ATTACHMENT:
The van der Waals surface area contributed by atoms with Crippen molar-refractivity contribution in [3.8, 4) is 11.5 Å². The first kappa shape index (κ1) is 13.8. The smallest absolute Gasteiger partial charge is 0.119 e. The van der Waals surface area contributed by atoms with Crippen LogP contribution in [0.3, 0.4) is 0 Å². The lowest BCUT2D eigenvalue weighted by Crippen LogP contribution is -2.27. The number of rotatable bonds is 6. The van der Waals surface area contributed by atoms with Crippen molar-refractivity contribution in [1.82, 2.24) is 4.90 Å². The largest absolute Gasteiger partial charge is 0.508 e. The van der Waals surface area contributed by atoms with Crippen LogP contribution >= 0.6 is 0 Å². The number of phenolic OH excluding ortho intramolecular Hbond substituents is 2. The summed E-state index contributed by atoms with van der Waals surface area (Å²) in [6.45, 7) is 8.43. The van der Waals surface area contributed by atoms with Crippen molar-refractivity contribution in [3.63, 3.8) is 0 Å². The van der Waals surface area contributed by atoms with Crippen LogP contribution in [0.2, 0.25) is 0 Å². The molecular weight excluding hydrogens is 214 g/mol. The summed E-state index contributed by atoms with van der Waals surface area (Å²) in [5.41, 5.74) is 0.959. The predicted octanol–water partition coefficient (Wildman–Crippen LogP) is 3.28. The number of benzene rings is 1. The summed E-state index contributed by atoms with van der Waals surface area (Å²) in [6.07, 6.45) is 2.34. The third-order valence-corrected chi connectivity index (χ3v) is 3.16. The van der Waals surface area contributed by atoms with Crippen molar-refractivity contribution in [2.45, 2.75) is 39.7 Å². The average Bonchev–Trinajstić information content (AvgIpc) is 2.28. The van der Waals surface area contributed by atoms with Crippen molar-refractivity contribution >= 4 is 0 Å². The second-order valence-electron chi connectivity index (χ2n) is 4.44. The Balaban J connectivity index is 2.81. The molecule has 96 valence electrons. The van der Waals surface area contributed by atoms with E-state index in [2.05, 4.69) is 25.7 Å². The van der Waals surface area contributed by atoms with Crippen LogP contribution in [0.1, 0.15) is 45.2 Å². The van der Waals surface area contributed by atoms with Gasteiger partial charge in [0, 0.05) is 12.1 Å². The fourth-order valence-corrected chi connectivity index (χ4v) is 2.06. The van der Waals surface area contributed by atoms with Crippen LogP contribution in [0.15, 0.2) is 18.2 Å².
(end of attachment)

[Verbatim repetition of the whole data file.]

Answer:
The van der Waals surface area contributed by atoms with Crippen molar-refractivity contribution in [3.8, 4) is 11.5 Å². The first kappa shape index (κ1) is 13.8. The smallest absolute Gasteiger partial charge is 0.119 e. The van der Waals surface area contributed by atoms with Crippen LogP contribution in [0.3, 0.4) is 0 Å². The lowest BCUT2D eigenvalue weighted by Crippen LogP contribution is -2.27. The number of rotatable bonds is 6. The van der Waals surface area contributed by atoms with Crippen molar-refractivity contribution in [1.82, 2.24) is 4.90 Å². The largest absolute Gasteiger partial charge is 0.508 e. The van der Waals surface area contributed by atoms with Crippen LogP contribution >= 0.6 is 0 Å². The number of phenolic OH excluding ortho intramolecular Hbond substituents is 2. The summed E-state index contributed by atoms with van der Waals surface area (Å²) in [6.45, 7) is 8.43. The van der Waals surface area contributed by atoms with Crippen molar-refractivity contribution in [3.63, 3.8) is 0 Å². The van der Waals surface area contributed by atoms with Crippen LogP contribution in [0.2, 0.25) is 0 Å². The molecular weight excluding hydrogens is 214 g/mol. The summed E-state index contributed by atoms with van der Waals surface area (Å²) in [5.41, 5.74) is 0.959. The predicted octanol–water partition coefficient (Wildman–Crippen LogP) is 3.28. The number of benzene rings is 1. The summed E-state index contributed by atoms with van der Waals surface area (Å²) in [6.07, 6.45) is 2.34. The third-order valence-corrected chi connectivity index (χ3v) is 3.16. The van der Waals surface area contributed by atoms with Crippen molar-refractivity contribution in [2.45, 2.75) is 39.7 Å². The average Bonchev–Trinajstić information content (AvgIpc) is 2.28. The van der Waals surface area contributed by atoms with Crippen molar-refractivity contribution >= 4 is 0 Å². The second-order valence-electron chi connectivity index (χ2n) is 4.44. The Balaban J connectivity index is 2.81. The molecule has 96 valence electrons. The van der Waals surface area contributed by atoms with E-state index in [2.05, 4.69) is 25.7 Å². The van der Waals surface area contributed by atoms with Crippen LogP contribution in [0.1, 0.15) is 45.2 Å². The van der Waals surface area contributed by atoms with Gasteiger partial charge in [0, 0.05) is 12.1 Å². The fourth-order valence-corrected chi connectivity index (χ4v) is 2.06. The van der Waals surface area contributed by atoms with Crippen LogP contribution in [0.15, 0.2) is 18.2 Å².